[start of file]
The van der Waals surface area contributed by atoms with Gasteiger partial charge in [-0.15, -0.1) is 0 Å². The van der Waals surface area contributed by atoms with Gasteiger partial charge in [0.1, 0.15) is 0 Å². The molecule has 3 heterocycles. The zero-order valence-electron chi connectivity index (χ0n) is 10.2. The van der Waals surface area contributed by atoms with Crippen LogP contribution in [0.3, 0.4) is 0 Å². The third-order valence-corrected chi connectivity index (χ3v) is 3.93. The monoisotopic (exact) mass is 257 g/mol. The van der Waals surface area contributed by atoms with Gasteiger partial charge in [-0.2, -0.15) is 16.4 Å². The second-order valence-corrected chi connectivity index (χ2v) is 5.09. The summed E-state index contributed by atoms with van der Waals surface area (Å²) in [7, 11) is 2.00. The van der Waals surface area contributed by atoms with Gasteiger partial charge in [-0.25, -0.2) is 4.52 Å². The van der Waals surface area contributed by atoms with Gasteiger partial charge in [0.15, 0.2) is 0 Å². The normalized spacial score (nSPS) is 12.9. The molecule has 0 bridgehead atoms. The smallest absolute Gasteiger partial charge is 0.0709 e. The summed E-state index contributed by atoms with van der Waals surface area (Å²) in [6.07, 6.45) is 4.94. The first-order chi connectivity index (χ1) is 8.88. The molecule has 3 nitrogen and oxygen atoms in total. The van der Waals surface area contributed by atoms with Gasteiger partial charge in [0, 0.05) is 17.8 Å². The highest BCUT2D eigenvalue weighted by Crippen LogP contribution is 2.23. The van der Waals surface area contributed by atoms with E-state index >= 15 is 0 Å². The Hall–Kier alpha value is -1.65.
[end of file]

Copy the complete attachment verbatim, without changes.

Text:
The van der Waals surface area contributed by atoms with Gasteiger partial charge in [-0.15, -0.1) is 0 Å². The van der Waals surface area contributed by atoms with Gasteiger partial charge in [0.1, 0.15) is 0 Å². The molecule has 3 heterocycles. The zero-order valence-electron chi connectivity index (χ0n) is 10.2. The van der Waals surface area contributed by atoms with Crippen LogP contribution in [0.3, 0.4) is 0 Å². The third-order valence-corrected chi connectivity index (χ3v) is 3.93. The monoisotopic (exact) mass is 257 g/mol. The van der Waals surface area contributed by atoms with Gasteiger partial charge in [-0.2, -0.15) is 16.4 Å². The second-order valence-corrected chi connectivity index (χ2v) is 5.09. The summed E-state index contributed by atoms with van der Waals surface area (Å²) in [7, 11) is 2.00. The van der Waals surface area contributed by atoms with Gasteiger partial charge in [-0.25, -0.2) is 4.52 Å². The van der Waals surface area contributed by atoms with Gasteiger partial charge in [0.15, 0.2) is 0 Å². The normalized spacial score (nSPS) is 12.9. The molecule has 0 bridgehead atoms. The smallest absolute Gasteiger partial charge is 0.0709 e. The summed E-state index contributed by atoms with van der Waals surface area (Å²) in [6.07, 6.45) is 4.94. The first-order chi connectivity index (χ1) is 8.88. The molecule has 3 nitrogen and oxygen atoms in total. The van der Waals surface area contributed by atoms with Gasteiger partial charge in [0, 0.05) is 17.8 Å². The highest BCUT2D eigenvalue weighted by Crippen LogP contribution is 2.23. The van der Waals surface area contributed by atoms with E-state index >= 15 is 0 Å². The Hall–Kier alpha value is -1.65.